The more secular and extroverted wing of the “Cultural Creatives”. They tend to follow the opinions of the core group and have more conventional religious outlooks. Their world views less thought-out than the core group and less intensely held.
Ray and Sherry Anderson created a questionnaire to identify “Cultural Creatives” in Western society. The characteristics below were identified as qualities of a “Cultural Creative”. Agreement with 10 or more indicates status as a “Cultural Creative”.
love of nature and deep caring about its preservation, and its natural balance.
The concept of “innerpreneurs” to denote persons who create a business that focuses mainly on their own inner goals and development was first introduced by Rebecca Maddox in her 1996 book Inc. Your Dreams The “innerpreneurs” concept is also central to Ron Rentel’s 2008 book Karma Queens, Geek Gods and Innerpreneurs, in which he identified the “Cultural Creative” subculture in entrepreneurship. Rentel named entrepreneurial “Cultural Creatives”, “innerpreneurs”.
While entrepreneurs use their business for monetary gain, “innerpreneurs” use their business to find personal fulfillment (creatively, spiritually, emotionally) and create social change.
“Innerpreneurs” have the defining characteristics of an entrepreneur:
high need for achievement
high need for independence
low need for conformity
internal focus of control
love of ambiguity
propensity for risk-taking
obsession with opportunity*
[*Editor’s note: Super true, for me, here. Ahem.]
In 2008, there was much discussion in the Western media on the ‘creative economy’ and the importance of the ‘creative class’. Richard Florida published a series of books on this identified ‘creative class’ and their upcoming economic importance. Bill Gates spoke at the World Economic Forum 2008 on the need for ‘creative capitalism’ as a solution to the world’s problems. They theorize that being creative and inventive will be the key to business success in the 21st century and that a country’s economic success will be determined by its capitalists’ ability to mobilize, attract and retain human creative talent. See Douglas Rushkoff for an update on how this evolved.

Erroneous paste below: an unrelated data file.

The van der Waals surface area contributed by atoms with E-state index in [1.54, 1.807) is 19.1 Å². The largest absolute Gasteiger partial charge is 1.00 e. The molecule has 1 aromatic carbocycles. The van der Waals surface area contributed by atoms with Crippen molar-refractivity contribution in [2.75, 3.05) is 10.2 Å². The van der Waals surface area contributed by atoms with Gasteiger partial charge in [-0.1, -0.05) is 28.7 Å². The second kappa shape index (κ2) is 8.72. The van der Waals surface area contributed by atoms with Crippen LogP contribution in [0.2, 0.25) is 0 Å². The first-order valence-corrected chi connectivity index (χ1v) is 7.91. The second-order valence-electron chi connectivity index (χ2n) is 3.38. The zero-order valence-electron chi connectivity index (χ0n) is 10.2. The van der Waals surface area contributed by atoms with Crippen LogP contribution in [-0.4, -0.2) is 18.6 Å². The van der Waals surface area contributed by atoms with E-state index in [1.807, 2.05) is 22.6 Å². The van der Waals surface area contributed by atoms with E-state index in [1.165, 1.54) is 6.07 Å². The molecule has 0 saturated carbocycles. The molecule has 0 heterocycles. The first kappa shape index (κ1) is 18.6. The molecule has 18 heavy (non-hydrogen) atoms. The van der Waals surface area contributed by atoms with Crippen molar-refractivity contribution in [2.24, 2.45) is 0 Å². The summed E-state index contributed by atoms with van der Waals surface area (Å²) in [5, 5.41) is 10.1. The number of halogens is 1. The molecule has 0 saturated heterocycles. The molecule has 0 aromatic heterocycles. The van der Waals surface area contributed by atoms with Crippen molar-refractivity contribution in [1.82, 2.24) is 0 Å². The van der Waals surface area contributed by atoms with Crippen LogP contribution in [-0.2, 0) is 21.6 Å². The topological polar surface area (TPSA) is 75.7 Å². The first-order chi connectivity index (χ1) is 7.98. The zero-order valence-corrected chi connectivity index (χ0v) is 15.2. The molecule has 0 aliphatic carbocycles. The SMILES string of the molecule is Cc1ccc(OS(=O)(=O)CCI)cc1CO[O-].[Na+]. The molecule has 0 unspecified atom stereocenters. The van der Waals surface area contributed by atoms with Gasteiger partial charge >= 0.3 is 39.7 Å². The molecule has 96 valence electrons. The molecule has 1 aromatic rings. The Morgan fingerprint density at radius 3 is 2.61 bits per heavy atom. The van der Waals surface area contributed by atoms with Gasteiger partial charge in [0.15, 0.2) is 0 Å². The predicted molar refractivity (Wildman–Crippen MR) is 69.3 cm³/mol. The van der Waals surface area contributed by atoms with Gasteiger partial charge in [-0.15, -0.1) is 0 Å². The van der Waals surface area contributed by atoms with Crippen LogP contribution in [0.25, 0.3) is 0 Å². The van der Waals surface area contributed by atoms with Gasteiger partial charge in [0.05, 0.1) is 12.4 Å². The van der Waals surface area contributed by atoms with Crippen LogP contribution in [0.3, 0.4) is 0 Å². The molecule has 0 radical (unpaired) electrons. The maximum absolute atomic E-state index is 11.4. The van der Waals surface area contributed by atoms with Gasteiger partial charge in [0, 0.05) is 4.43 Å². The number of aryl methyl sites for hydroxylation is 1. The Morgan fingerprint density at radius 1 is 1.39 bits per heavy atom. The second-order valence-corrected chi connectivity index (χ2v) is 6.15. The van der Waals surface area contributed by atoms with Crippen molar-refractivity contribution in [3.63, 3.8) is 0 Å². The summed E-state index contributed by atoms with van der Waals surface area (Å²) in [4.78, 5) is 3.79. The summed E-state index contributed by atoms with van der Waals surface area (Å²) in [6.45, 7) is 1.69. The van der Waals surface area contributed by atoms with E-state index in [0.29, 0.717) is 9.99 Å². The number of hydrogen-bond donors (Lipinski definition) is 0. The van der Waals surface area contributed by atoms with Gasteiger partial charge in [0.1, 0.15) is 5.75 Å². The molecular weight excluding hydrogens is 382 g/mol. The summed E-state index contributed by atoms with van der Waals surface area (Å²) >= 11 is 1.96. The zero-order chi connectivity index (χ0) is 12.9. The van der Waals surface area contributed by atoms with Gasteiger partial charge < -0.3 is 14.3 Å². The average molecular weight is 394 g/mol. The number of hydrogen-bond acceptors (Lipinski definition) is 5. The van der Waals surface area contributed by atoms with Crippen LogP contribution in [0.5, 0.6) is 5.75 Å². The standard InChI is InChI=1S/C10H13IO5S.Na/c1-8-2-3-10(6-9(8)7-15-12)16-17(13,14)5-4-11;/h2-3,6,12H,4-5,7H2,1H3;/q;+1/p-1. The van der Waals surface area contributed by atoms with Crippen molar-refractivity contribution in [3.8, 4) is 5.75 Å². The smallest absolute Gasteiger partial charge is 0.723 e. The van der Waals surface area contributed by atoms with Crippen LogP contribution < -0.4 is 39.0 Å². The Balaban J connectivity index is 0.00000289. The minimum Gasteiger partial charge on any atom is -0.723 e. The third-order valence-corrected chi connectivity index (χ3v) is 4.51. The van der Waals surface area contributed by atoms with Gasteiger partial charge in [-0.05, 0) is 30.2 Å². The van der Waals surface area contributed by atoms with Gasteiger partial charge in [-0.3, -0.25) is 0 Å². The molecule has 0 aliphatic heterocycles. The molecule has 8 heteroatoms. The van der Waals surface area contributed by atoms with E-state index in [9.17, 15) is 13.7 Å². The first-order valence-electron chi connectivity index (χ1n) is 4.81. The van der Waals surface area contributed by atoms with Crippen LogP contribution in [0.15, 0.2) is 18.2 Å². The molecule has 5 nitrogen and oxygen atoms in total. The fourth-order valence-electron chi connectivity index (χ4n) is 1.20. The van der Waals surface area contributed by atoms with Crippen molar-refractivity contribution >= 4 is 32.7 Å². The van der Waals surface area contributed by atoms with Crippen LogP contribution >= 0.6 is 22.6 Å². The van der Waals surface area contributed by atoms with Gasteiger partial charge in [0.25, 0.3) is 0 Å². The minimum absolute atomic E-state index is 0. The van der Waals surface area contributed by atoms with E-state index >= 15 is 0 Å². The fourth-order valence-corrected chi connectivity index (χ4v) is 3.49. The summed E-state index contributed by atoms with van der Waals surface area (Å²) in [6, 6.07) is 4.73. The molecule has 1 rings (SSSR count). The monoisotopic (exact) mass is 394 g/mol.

Ray gives the term “Integral Culture” to the growing subculture. He also refers to this as transmodernism, which he refers to as the “Cultural Creatives”. They are concerned with ecological sustainability and in the case of a core group have a commitment to personal and spiritual development. These are individuals who can meld the best of traditionalism and modernism to create a new synthesis, having a cognitive style based on synthesizing varied information from many sources into a big picture. This term can also apply to integral theory, a conceptual framework expounded by Ken Wilber.
Mono no aware(物の哀れ, もののあはれ), literally“thepathos of things”, and also translated as“anempathy toward things”, or“a sensitivity to ephemera“, is a Japanese term for the awareness of impermanence(無常,mujō), or transience of things, and both a transient gentle sadness(orwistfulness) at their passing as well as a longer, deeper gentle sadness about this state being the reality of life.[wikipedia]
Been talking. Been quieting. Been sharing, but only very selectively. Rekindling with a handful, and learning that sometimes the best thing to do is… start again.
Above is a piece of work by Matt Shlian. I found ‘Swire’ while perusing this article. In which Shlian shares personal thoughts about what makes a piece of art great: ‘A piece of art needs to connect. It needs to have some element of truth to it that resonates with the viewer and leaves them something after they’ve left the piece.
‘A good piece asks questions,’ he says, ‘and teaches you something you didn’t know or shows you something you didn’t know you knew. It articulates something we’ve felt, and we connect to that thing in a way where words aren’t necessary. It’s a feeling that’s hard to describe but makes us feel less alone in a way—that someone else understands us and gives a voice to this thing inside us. ‘A piece of art extends beyond its frame and becomes part of us…’